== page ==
The long making of India’s Constitution: Letters from the past

Research output: Contribution to journalArticlepeer-review


At independence, India tried to frame a constitution for a sovereign union, wherein all power and authority would be derived from the people. This had to be achieved in the midst of the partition of India and Pakistan that was tearing apart the people and the territory, while more than 550 sovereign princely states had yet to be integrated into India; and it had to take into account people who were profoundly diverse, largely illiterate, and poor. By any standard of democratic theory, India was expected to fail, and its democracy certainly did not seem likely to endure. India succeeded at establishing a democracy based on a constitution that Indians wrote for themselves. It is the longest living constitution in the postcolonial world. However, scholars of democracy have largely ignored the Indian case in their efforts to theorize transitions to democracy and democratization. Literature often refers to India as an anomaly or an exception. This has begun to change over the last decade.1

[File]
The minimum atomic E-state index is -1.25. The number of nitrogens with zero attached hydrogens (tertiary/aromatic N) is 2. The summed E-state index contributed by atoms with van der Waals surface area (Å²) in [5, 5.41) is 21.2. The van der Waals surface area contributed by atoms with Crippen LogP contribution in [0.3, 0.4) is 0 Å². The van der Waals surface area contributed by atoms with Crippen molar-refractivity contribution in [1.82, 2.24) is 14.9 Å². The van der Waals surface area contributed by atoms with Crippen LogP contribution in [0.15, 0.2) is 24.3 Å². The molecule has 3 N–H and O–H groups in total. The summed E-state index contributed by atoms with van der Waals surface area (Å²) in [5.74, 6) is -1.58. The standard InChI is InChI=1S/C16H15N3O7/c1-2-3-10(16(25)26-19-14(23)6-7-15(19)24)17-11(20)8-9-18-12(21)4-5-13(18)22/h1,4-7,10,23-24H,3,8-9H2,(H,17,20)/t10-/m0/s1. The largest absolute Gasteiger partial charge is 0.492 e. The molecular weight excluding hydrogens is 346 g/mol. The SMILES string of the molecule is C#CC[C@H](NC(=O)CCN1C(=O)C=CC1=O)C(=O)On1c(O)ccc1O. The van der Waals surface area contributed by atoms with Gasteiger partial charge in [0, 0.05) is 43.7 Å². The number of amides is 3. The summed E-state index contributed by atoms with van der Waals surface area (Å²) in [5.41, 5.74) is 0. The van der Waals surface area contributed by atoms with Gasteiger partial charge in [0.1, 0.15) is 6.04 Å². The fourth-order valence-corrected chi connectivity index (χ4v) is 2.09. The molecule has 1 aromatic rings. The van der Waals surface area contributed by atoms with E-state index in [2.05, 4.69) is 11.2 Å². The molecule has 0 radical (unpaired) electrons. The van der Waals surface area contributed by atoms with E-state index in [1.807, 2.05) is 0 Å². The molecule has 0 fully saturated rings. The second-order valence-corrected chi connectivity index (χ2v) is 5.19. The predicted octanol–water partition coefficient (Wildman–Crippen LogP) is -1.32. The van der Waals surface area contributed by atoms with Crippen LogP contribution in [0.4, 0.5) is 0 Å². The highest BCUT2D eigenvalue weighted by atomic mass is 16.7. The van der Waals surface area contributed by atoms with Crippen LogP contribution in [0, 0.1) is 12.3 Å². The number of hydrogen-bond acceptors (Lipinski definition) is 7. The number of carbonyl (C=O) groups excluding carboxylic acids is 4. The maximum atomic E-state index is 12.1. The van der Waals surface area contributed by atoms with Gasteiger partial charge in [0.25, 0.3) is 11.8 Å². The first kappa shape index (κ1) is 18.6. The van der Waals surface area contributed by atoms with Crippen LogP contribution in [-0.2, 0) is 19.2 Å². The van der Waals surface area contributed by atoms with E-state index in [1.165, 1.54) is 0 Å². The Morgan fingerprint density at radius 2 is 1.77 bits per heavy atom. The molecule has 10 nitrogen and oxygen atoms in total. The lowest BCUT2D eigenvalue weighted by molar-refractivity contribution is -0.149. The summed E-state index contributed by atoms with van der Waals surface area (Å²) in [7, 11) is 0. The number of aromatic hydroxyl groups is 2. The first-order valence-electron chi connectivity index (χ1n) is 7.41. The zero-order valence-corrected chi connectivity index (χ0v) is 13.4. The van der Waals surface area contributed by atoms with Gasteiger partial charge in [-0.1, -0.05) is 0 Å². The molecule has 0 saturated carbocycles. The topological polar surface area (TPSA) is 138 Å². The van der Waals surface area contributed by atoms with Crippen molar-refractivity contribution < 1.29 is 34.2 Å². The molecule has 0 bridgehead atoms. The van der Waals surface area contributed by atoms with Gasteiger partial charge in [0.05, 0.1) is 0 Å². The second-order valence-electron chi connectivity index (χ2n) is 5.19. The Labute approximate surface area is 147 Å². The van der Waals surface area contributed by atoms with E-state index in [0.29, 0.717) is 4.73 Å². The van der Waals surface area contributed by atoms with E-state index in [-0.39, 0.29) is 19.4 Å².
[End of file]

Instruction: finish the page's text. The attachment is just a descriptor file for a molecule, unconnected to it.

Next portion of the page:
Original languageAmerican English
Pages (from-to)1036-1043
Number of pages8
JournalInternational Journal of Constitutional Law
Issue number3
StatePublished - 1 Jan 2021


Dive into the research topics of 'The long making of India’s Constitution: Letters from the past'. Together they form a unique fingerprint.

Cite this